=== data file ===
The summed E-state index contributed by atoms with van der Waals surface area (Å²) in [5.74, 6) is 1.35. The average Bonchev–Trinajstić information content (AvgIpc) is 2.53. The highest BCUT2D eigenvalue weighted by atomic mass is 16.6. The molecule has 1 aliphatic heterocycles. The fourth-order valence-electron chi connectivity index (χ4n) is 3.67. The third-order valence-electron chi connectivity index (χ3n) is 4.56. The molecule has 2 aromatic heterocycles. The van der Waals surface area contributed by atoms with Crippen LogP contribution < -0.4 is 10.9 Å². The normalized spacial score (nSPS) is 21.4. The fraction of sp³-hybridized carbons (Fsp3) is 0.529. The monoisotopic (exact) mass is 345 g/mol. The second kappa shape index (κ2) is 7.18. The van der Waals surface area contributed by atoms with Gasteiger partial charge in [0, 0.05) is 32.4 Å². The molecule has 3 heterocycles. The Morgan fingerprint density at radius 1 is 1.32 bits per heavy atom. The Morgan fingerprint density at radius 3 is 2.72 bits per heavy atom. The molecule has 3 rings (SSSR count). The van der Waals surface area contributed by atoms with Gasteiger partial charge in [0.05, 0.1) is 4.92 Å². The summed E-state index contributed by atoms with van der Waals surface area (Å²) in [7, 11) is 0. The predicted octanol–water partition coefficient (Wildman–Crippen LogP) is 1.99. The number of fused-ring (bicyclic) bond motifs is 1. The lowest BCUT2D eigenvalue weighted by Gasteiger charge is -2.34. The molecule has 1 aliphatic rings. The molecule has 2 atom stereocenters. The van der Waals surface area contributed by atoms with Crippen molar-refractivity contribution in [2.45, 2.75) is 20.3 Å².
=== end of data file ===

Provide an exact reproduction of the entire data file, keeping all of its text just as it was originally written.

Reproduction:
The summed E-state index contributed by atoms with van der Waals surface area (Å²) in [5.74, 6) is 1.35. The average Bonchev–Trinajstić information content (AvgIpc) is 2.53. The highest BCUT2D eigenvalue weighted by atomic mass is 16.6. The molecule has 1 aliphatic heterocycles. The fourth-order valence-electron chi connectivity index (χ4n) is 3.67. The third-order valence-electron chi connectivity index (χ3n) is 4.56. The molecule has 2 aromatic heterocycles. The van der Waals surface area contributed by atoms with Crippen LogP contribution < -0.4 is 10.9 Å². The normalized spacial score (nSPS) is 21.4. The fraction of sp³-hybridized carbons (Fsp3) is 0.529. The monoisotopic (exact) mass is 345 g/mol. The second kappa shape index (κ2) is 7.18. The van der Waals surface area contributed by atoms with Gasteiger partial charge in [0, 0.05) is 32.4 Å². The molecule has 3 heterocycles. The Morgan fingerprint density at radius 1 is 1.32 bits per heavy atom. The Morgan fingerprint density at radius 3 is 2.72 bits per heavy atom. The molecule has 3 rings (SSSR count). The van der Waals surface area contributed by atoms with Gasteiger partial charge in [0.05, 0.1) is 4.92 Å². The summed E-state index contributed by atoms with van der Waals surface area (Å²) in [7, 11) is 0. The predicted octanol–water partition coefficient (Wildman–Crippen LogP) is 1.99. The number of fused-ring (bicyclic) bond motifs is 1. The lowest BCUT2D eigenvalue weighted by Gasteiger charge is -2.34. The molecule has 1 aliphatic rings. The molecule has 2 atom stereocenters. The van der Waals surface area contributed by atoms with Crippen molar-refractivity contribution in [2.45, 2.75) is 20.3 Å².